The road starts to curve into a small kind of town. I know we must be getting close to the turnaround. The downhills increase and I hope I'll still have the energy to make it up the hills on the way back. I start to stand up and stretch my calves as I go downhill. My calves are pretty sore right now but hopefully, they won't feel that bad when I start going uphill. I also try to massage my neck with my hand, so it stays loose and doesn't get sore. I also try to keep my head pretty far down to not strain it.  I see a railroad up ahead and make sure no one's behind me. I bike over the railroad at an angle so my bike tires don't fall into the cracks. Last year, when I crossed, I wasn't looking behind me and there was a car there. It was far back, but I'm glad that God protected me during it. After making a few more curves, I see the turnaround up ahead. I get to the turnaround and unclip my shoe so I can make the tight turn safely. I don't think bikes we're made for turnarounds. It's always hard to make a tight turn and then get back up to speed.

I start heading back and realize I should have been looking for people in my age group ahead of me. Oh well, I'll just try to catch the people around me. It's uphill now but it’s gradual. I'm keeping an average of 18.3 miles per hour right now. I'm very surprised about that and thank God for giving me a lot of energy today. Hopefully, I can keep the pace up the whole way back. Every once in a while, I pass people and it's getting a little bit busier with cars around. The cars mostly drive in the middle of the road unless they see another car. I go to pass a biker and should have checked behind me because there is a car there. Thank God the car is just staying back and isn’t passing. I have to remember to check for cars more. Even though bikes have priority over the road, the cars can still drive on the road. I get to the railroad crossing again and cross over it. I make sure to check again for cars or bikes behind me when I swerve. I'm up to 14 miles on my Garmin now. Only about 10 miles left.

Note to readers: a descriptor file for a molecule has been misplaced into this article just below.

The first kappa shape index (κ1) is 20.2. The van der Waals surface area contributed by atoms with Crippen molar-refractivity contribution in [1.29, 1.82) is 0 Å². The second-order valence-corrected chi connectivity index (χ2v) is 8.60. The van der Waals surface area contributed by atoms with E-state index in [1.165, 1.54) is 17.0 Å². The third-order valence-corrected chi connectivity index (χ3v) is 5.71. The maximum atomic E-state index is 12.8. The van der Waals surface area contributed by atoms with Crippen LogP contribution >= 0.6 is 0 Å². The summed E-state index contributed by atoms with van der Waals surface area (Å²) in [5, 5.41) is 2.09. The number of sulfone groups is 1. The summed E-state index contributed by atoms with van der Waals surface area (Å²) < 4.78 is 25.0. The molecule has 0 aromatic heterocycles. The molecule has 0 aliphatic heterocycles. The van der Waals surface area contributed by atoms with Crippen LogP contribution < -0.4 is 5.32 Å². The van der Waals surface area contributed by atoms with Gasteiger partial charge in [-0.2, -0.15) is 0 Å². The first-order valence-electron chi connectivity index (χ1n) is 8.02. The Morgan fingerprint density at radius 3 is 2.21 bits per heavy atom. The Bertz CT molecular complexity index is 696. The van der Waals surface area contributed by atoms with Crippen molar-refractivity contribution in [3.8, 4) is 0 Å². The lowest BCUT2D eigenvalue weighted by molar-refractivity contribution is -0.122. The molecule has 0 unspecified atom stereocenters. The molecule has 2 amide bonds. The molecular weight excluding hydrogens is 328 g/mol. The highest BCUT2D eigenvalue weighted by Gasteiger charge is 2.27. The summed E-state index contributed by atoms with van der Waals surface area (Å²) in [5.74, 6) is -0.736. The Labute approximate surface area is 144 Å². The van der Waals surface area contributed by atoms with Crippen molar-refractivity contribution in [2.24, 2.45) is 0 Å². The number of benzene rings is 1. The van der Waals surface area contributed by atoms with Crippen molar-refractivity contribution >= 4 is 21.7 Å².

I finally get out of the town area and back onto a long straight road. I keep my eye out because I'm getting closer to where I saw the old man pull over to check his flat. I don't see him anywhere, so he must have fixed it and got back on the bike. That's good.  A biker goes by me heading toward the turnaround. It’s a young girl, maybe 15 or 14 at the youngest. I am very impressed that she is out here doing this. I tell her good job and keep riding. All of the sudden, my stomach starts to rumble on the bike. I've been wanting food at random times these days and now I'm in the middle of a race and I'm starving. My stomach can be so weird. I'm at mile 20 now and I can see the two big nuclear towers that this race is famous for. They are getting bigger, as I get closer to the park. I take my gel hoping it will fill my stomach and give me energy for the run.

Up ahead I make the turn that leads into the park. I start to feel a blast of energy and thank God for giving it to me. I'm now biking very strong up a small hill to the levee. As I'm going up the hill, I see the runners running to the turnaround. One of the runners is my Dad! I tell him that I'm keeping an 18.3 average pace on the bike and he says “good job, God is with you.” I like how he always reminds me to keep my focus on God because I might not always get the pace I want, but the main focus is on racing for God. I keep biking towards the park and start to take my feet out of my bike shoes so I'm ready to change into my running shoes. I bike to the transition and hop off my bike pretty easily. I run with my bike in one hand towards my transition area. I've been practicing running with my bike with one hand and have it down now. I move my bike around the parking lot blocks and get to my transition area. I quickly get my shoes, hat, water, and bib number on, then head out to the run.


My Dad told me to try to keep an average of an 8:30 pace. I was surprised because I did a 3-mile race and it was hard to keep a 6:30 / 7:00 minute pace without it hurting for three miles. So to keep an 8:30 for 6 miles sounds hard. But as soon as I start running, I’m running at an 8:00 min pace. I am blessed to be able to run this pace even with my hip. I grab water and keep running. I get onto the run course and remember that it’s not my preferred run course. There are no trees anywhere and it's just a long dirt road. I finally get to the first-aid station and ask for ice. I fill up a sock that my mom gave me with ice and put it around my neck. I also fill up my water bottle that mom gave me at Christmas a while ago, with water for the Run. I take off completely ready for the rest of the run.